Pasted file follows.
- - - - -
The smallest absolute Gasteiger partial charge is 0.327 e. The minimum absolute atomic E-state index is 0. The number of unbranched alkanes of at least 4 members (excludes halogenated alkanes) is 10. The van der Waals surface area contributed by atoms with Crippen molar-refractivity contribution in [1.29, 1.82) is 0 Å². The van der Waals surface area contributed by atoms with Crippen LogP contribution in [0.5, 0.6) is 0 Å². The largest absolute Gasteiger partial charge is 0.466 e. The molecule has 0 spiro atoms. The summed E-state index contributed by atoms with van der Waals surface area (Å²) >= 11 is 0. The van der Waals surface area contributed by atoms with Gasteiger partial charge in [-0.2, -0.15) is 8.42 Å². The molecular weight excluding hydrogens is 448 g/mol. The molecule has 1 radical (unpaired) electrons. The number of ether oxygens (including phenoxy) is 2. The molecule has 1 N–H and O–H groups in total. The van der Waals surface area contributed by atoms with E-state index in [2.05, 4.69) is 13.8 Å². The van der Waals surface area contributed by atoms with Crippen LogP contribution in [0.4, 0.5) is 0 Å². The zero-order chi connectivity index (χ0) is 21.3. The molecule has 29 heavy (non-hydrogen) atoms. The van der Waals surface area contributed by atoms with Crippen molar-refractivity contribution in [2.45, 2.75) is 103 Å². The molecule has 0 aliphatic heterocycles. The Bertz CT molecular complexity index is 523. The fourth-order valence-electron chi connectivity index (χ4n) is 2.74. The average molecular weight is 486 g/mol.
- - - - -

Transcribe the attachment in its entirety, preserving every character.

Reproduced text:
The smallest absolute Gasteiger partial charge is 0.327 e. The minimum absolute atomic E-state index is 0. The number of unbranched alkanes of at least 4 members (excludes halogenated alkanes) is 10. The van der Waals surface area contributed by atoms with Crippen molar-refractivity contribution in [1.29, 1.82) is 0 Å². The van der Waals surface area contributed by atoms with Crippen LogP contribution in [0.5, 0.6) is 0 Å². The largest absolute Gasteiger partial charge is 0.466 e. The molecule has 0 spiro atoms. The summed E-state index contributed by atoms with van der Waals surface area (Å²) >= 11 is 0. The van der Waals surface area contributed by atoms with Gasteiger partial charge in [-0.2, -0.15) is 8.42 Å². The molecular weight excluding hydrogens is 448 g/mol. The molecule has 1 radical (unpaired) electrons. The number of ether oxygens (including phenoxy) is 2. The molecule has 1 N–H and O–H groups in total. The van der Waals surface area contributed by atoms with E-state index in [2.05, 4.69) is 13.8 Å². The van der Waals surface area contributed by atoms with Crippen LogP contribution in [0.4, 0.5) is 0 Å². The zero-order chi connectivity index (χ0) is 21.3. The molecule has 29 heavy (non-hydrogen) atoms. The van der Waals surface area contributed by atoms with Crippen molar-refractivity contribution in [2.45, 2.75) is 103 Å². The molecule has 0 aliphatic heterocycles. The Bertz CT molecular complexity index is 523. The fourth-order valence-electron chi connectivity index (χ4n) is 2.74. The average molecular weight is 486 g/mol.